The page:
All three parts of the epic masterpiece The Lord of the Rings – The Fellowship of the Ring, The Two Towers & The Return of the King – available as one download, featuring the definitive edition of the text, hyperlinked footnotes and page references, and 3 maps including a detailed map of Middle-earth.
" With New Line Cinema's production of The Lord of the Rings film trilogy, the popularity of the works of J.R.R. Tolkien is unparalleled. Tolkien's books continue to be bestsellers decades after their original publication. An epic in league with those of Spenser and Malory, The Lord of the Rings trilogy, begun during Hitler's rise to power, celebrates the insignificant individual as hero in the modern world. Jane Chance's critical appraisal of Tolkien's heroic masterwork is the first to explore its "mythology of power"--that is, how power, politics, and language interact. Chance looks beyond the fantastic, self-contained world of Middle-earth to the twentieth-century parallels presented in the trilogy.
The third volume in J.R.R. Tolkien's epic adventure THE LORD OF THE RINGS One Ring to rule them all, One Ring to find them, One Ring to bring them all and in the darkness bind them As the Shadow of Mordor grows across the land, the Companions of the Ring have become involved in separate adventures. Aragorn, revealed as the hidden heir of the ancient Kings of the West, has joined with the Riders of Rohan against the forces of Isengard, and takes part in the desperate victory of the Hornburg. Merry and Pippin, captured by Orcs, escape into Fangorn Forest and there encounter the Ents. Gandalf has miraculously returned and defeated the evil wizard, Saruman. Sam has left his master for dead after a battle with the giant spider, Shelob; but Frodo is still alive—now in the foul hands of the Orcs. And all the while the armies of the Dark Lord are massing as the One Ring draws ever nearer to the Cracks of Doom. “A triumphant close . . . a grand piece of work, grand in both conception and execution. An astonishing imaginative tour de force.” – Daily Telegraph Includes the complete appendices and index for The Lord of the Rings trilogy.
Queer Movie Medievalisms is the first book of its kind to grapple with the ways in which mediations between past and present, as registered on the silver screen, queerly undercut assumptions about sexuality throughout time. It will be of great interest to scholars of Gender and Sexuality, Cultural and Media Studies, Film Studies and Medieval History.
Essays on Peter Jackson’s The Lord of the Rings Film Trilogy
Author: Janice M. Bogstad
Category: Performing Arts
This group of new critical essays offers multidisciplinary analysis of director Peter Jackson’s spectacularly successful adaptations of J.R.R. Tolkien’s Lord of the Rings trilogy: The Fellowship of the Ring (2001), The Two Towers (2002) and The Return of the King (2003). Part One of the collection, “Techniques of Structure and Story,” compares and contrasts the organizational principles of the books and films. Part Two, “Techniques of Character and Culture,” focuses on the methods used to transform the characters and settings of Tolkien’s narrative into the personalities and places visualized on screen. Each of the sixteen essays includes extensive notes and a separate bibliography. Instructors considering this book for use in a course may request an examination copy here.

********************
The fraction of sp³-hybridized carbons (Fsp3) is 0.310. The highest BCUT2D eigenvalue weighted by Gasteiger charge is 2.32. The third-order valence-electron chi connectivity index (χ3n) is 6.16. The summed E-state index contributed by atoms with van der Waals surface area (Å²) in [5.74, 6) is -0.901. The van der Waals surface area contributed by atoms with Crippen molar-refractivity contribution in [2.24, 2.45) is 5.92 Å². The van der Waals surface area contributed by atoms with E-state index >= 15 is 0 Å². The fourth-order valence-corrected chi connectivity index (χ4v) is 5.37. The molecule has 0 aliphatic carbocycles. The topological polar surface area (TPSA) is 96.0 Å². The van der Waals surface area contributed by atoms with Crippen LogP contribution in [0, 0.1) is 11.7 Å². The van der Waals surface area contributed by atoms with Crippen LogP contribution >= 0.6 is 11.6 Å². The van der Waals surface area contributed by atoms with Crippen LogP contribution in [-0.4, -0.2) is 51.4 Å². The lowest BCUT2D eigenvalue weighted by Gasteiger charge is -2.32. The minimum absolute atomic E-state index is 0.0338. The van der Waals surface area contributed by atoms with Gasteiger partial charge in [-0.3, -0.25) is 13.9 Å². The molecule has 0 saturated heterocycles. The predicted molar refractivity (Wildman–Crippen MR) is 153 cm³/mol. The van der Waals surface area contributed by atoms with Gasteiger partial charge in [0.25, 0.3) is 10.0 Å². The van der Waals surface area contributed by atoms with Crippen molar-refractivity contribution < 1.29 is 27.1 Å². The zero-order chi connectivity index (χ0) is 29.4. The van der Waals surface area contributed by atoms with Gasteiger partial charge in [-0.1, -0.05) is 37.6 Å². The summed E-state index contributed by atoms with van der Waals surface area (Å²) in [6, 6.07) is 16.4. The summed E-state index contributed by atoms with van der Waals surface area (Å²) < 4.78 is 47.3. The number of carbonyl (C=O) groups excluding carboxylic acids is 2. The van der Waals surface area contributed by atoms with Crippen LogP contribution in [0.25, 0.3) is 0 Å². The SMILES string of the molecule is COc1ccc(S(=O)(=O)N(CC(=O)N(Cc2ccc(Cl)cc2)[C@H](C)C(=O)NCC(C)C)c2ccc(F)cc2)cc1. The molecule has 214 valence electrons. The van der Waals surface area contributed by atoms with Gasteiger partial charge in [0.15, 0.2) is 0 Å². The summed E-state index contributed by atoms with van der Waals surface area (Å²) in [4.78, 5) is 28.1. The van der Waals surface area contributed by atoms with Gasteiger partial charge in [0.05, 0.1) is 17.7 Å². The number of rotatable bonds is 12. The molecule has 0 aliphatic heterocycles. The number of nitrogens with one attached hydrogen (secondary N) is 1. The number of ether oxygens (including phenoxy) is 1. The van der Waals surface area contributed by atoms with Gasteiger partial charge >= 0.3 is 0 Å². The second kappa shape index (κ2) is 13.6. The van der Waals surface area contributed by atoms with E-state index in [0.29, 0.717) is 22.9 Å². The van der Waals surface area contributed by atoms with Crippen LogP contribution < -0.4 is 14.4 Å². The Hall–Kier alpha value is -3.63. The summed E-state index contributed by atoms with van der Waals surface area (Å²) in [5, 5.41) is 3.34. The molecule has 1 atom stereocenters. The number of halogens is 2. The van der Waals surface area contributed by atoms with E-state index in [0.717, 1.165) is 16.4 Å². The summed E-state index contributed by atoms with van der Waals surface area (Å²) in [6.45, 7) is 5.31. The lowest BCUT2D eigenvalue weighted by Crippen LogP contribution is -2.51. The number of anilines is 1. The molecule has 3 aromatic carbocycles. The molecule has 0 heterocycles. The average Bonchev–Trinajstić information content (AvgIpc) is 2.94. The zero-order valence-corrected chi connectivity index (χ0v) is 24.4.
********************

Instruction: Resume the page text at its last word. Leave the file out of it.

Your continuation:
A comprehensive introduction to the author of The Hobbit and The Lord of the Rings
Author: Nigel Cawthorne
Publisher: Hachette UK
Category: Biography & Autobiography
A very readable overview of Tolkien and his work, incorporating a brief biography, an examination of the books and a look at the process of filming his work, including The Hobbit and The Lord of the Rings saga. It explores how Tolkien's background as a medievalist and linguist informed the languages of Middle-earth, the influence of his Catholicism and Tolkien's legacy in fantasy. A timely book to coincide with the first of Peter Jackson's two keenly awaited Hobbit films.
This collection will entertain all who appreciate the art of masterful letter writing. The Letters of J.R.R Tolkien sheds much light on Tolkien's creative genius and grand design for the creation of a whole new world: Middle-earth. Featuring a radically expanded index, this volume provides a valuable research tool for all fans wishing to trace the evolution of THE HOBBIT and THE LORD OF THE RINGS.
The Lord of the Rings is intended to be applicable to the real world of relationships, religion, pleasure, pain, and politics. Tolkien himself said that his grand tale of wizards, orcs, hobbits, and elves was aimed at truth and good morals in the actual world. Analysis of the popular appeal of The Lord of the Rings (on websites and elsewhere) shows that Tolkien fans are hungry for discussion of the urgent moral and cosmological issues arising out of this fantastic epic story. Can political power be wielded for good, or must it always corrupt? Does technology destroy the truly human? Is it morally wrong to give up hope? Can we find meaning in chance events? In The Lord of the Rings and Philosophy, seventeen young philosophy professors, all of them ardent Tolkien fans and most of them contributors to the four earlier volumes in the Popular Culture and Philosophy series, address some of these important issues and show how clues to their solutions may be found in the imaginary world of Middle-earth. The book is divided into five sections, concerned with Power and the Ring, the Quest for Happiness, Good and Evil in Middle-earth, Time and Mortality, and the Relevance